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I have a small application developed in ASP.NET 2.0 WebForms. For learning purpose, I am thinking to convert this application to MVC 3 + EntityFramework. Below is the simplest example to simulate my application. Nothing fancy.

Application Layout: (image should read "input fields" and not "files")

enter image description here

Architecture: enter image description here

Key points:

1: Methods in Service layer is using ADO.NET SqlCommand ExecuteReader method to execute stored Procedures(SP).

2: Most of the manipulation etc. logic is done in SPs. Hardly any manipulation of data in Service layer.

Now I want to convert this application into MVC.

Questions:

1: What benefit do I get (technically) if I convert this application into MVC + EntityFramework?

2: How do I go about it?

3: I have looked at some basic MVC3 tutorials but they all talk about EF code-first, which I don't think will fit in my case since I want to use existing SPs. Is that correct?

Note: I want to use the existing StoreProcedures. Say I don't have control on DB structure changes.

Update 1:

1: There isn't a single inline query in my application. Even the smallest little query is a storedProc. Tons of them.

2: Using MS Sql Server and almost nil chances of changing to any other DBS.

Update 2:

My webforms application is 99% complete and can go live anytime but due to some business hurdles it hasn't. In mean while I thought if I can convert(i.e. develop) this to MVC, I will learn plus if it works out can go live(my first MVC) instead of the webforms one.

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2 Answers 2

up vote 2 down vote accepted

Before answering the specific questions I'll point out that you should probably seperate the choices into 2:

  1. Converting the presentation layer to use MVC instead of WebForms.
  2. Converting the data layer to use EF instead of ADO.NET.

Now for your questions

  1. Benefits of MVC include better control over HTML, better testability, etc. Benefits of EF include abstracting away DB-specific things (you could theoretically replace SQL Server with MySQL, assuming an appropriate MySQL provider), LINQ support, etc. Of course there are also costs to such a transition.
  2. Divide and conquer. As stated earlier you don't have to do everything at once. Start with the presentation layer and convert it to MVC. Remember that you can have mixed WebForms and MVC applications so you don't have to transition all your pages at the same time. Then convert your data layer to EF. Or start in the reverse order, whatever makes sense for your project.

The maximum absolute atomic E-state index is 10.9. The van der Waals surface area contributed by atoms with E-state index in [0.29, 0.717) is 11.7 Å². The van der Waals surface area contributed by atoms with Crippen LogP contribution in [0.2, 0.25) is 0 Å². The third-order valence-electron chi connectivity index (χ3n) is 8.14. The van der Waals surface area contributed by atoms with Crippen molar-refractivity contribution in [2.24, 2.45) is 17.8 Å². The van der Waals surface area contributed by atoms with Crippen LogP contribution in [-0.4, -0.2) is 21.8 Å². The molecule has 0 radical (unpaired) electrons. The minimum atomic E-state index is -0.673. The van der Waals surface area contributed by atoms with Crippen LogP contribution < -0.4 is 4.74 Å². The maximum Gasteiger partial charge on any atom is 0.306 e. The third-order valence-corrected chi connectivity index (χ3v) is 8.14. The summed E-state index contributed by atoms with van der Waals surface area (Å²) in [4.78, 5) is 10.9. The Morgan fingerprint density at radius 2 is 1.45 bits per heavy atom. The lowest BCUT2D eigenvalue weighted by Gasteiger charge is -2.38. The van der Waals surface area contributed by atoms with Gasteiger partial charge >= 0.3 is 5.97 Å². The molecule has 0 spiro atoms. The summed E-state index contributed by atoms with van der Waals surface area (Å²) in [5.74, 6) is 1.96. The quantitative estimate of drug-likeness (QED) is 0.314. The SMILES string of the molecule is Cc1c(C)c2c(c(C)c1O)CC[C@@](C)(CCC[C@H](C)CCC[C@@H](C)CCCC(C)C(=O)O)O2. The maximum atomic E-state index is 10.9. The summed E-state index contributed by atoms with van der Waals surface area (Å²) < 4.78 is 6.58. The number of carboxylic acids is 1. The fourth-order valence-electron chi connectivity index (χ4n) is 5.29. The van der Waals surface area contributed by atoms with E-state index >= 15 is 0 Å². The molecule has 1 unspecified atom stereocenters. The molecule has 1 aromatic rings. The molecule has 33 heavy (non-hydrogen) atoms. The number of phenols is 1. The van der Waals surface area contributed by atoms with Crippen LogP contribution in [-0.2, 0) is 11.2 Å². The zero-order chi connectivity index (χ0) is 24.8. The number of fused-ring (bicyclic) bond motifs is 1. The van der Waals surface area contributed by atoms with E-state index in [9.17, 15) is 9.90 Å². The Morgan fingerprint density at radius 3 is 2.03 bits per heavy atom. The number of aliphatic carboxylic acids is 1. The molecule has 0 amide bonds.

3. [Not an expert in this topic] if you rely heavily on SPs than consider traditional EF. If you have only a few SPs then you could consider code first + handling the SPs with DataSets (potentially wrapped in custom built classes) to make everything work, though that might get complicated. As before, you don't have to move to EF if the cost is too high.
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1  
Thanks. I updated my post a bit to include more info. So what I understand is from the coding standpoint or performance wise, my application won't see much of a difference. What interests me is cleaner markup and using Razor syntax. Also I use updatePanels and was thinking getting out of the code-behind thing and start using jquery+ajax and that's when RazorViews seems promising. –  gbs May 21 '11 at 2:07

What benefits do you get? It is completely wrong question. You should ask what problems do I have with current solution and how will these problems be solved by replacing data access with EF or replacing presentation layer with ASP.NET MVC?

As I understand you want to do this just for learning purpose - it has no business drive. In such case there are some points which will get you some ideas:

  • If you don't want to replace existing SP logic with the common EF way you will get almost none benefits and you will not learn EF. EF allows using stored procedures either for retrieving mapped entities or for loading custom classes. Mapped entities usually represent either views or tables from the database - it is not clear here if you even want to define any mapped entities. The only benefit you get when loading custom classes is automatic populating of properties from the result set. It means that you will need class for each SP result which will have properties named exactly the same as columns in result sets. SPs in EF doesn't support multiple result sets (by default) and also doesn't support automatic loading of relations.
  • When moving from ASP.NET Web Forms to ASP.NET MVC + Razor you can be almost sure that non of your front end code will be usable in the new solution. You will simply create new project and do you front end from scratch.
  • As described by @marcind these two changes are completely independent - you can do one without other.
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You made a nice point about mapping entities to SPs. I figured that I will have to follow Schema First approach with EF since I already have existing DB. With that approach I might not have to explicitly create my Person(Entity) class but I can rely on VS to do that. I will need to check more on the multiple resultset(few of my SPs does that). With Razor, my major concern is I have UserControls that interact with each other. I know with Razor, I can have partialView but I don't know how they will interact with each other though. Thanks for the pointers. –  gbs May 21 '11 at 13:25
    
I recommend asking separate question about replacing UserControls. –  Ladislav Mrnka May 21 '11 at 15:03
    
If you want to check some possibility with returning multiple result sets check EFExtensions archive.msdn.microsoft.com/EFExtensions –  Ladislav Mrnka May 21 '11 at 15:05

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